I had one of those days recently when I wasn’t feeling my best, and didn’t behave in a way that I’m proud of. To put it more bluntly, I felt like shit and acted like an asshole.
In my haste to resolve an issue with a customer’s account, I did a minimal amount of research, jumped to a conclusion, and pointed fingers in the wrong direction. In fact, no finger pointing was necessary as all was being handled as it should. Had I took the time to dig a tiny bit deeper, I would have discovered that a resolution was in progress. Instead, I chose to believe the inaccurate picture I painted in my head, and made a fool of myself with one of my colleagues by suggesting that they hadn’t followed through with the customer.
Ouch! Of course I was relieved to find out that I was wrong, but also instantly regretful of my actions. Thankfully, after reading Brene Brown’s Dare to Lead, I have a very handy tool for dealing with this should it arise again in the future (and it will). That tool is to begin the conversation with, “The story I’m telling myself is…” and share what’s going on in your brain. By doing so, you’re acknowledging that you could be wrong, and you’re giving the other person the opportunity to tell the true story, rather than staying stuck in your fictional fantasy.
In the book, Brene highlights our human need to make sense of the world around us. When we don’t have all the facts, we fill in the blanks with details that adhere to the story we’re telling in our mind. The danger is, we’re often telling a story that’s far from the truth, and when we don’t fact check, we could end up in embarrassing situations such as the one I described above. This, of course, can happen in all relationships, not just at work.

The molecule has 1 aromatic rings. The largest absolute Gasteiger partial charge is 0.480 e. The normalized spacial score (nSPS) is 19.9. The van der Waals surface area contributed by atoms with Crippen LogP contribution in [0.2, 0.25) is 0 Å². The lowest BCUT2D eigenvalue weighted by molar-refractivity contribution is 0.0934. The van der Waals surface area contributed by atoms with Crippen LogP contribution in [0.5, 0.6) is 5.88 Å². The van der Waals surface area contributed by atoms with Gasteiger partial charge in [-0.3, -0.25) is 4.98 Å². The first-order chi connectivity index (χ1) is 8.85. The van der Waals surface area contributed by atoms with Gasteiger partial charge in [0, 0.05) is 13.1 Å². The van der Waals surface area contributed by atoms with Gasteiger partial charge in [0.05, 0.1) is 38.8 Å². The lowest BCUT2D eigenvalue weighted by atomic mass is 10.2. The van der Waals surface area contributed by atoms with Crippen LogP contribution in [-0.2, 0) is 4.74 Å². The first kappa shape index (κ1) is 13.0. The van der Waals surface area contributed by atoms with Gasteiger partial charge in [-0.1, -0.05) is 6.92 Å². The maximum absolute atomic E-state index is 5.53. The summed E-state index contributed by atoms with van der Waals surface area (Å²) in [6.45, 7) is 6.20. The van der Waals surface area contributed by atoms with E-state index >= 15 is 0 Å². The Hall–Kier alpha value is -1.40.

This kind of inaccurate thinking can lead to an abundance of unnecessary stress and conflict. Just think about how you feel when someone accuses you of something that is completely false, or when someone starts treating you differently and you make up elaborate stories in your head as to why that may be happening. The remedy is to be brave, and vulnerable, and approach them with, “The story I’m telling myself is (fill in the blank, e.g. you think I’m a bad friend because I didn’t call you back the other night). Is that true?”
To use my real life example above, I could have said…
I noticed something odd in this customer’s account, and the story I’m telling myself is that you didn’t fully complete the downgrade process with them. I’m probably missing some important details. Can you fill me in on what happened?
In the heat of the moment it can be difficult to step back and realize that you’re making things up in your mind that aren’t based in fact. So it’s important to have self-awareness and know when you’re in a triggered state and not at your most rational. That’s when you need to take a breath and ask yourself first, “What story am I telling myself?”
That weekend I was in a lot of physical pain and discomfort, and had several one-on-one sessions with customers where I had to be at my sharpest and friendliest. My schedule was full and I wanted to complete everything as quickly and efficiently as possible so at the end of the day I could get back to resting. The sense of urgency and physical discomfort contributed to my false story. Had I taken a breath, acknowledged that I was likely missing details, and sought clarity I would have spared myself and my colleague the awkwardness of our ensuing interaction.
Have you found yourself in similar situations? If this story is resonating, here’s what you can do:
- Read Dare to Lead, by Brene Brown
- When you feel yourself getting heated, take a breath and ask yourself, “What story am I telling myself?” Then share that story with the person that can clarify the facts.
- Share in the comments below a similar experience where you jumped to a conclusion because of a false story you were telling yourself, and what that led to.
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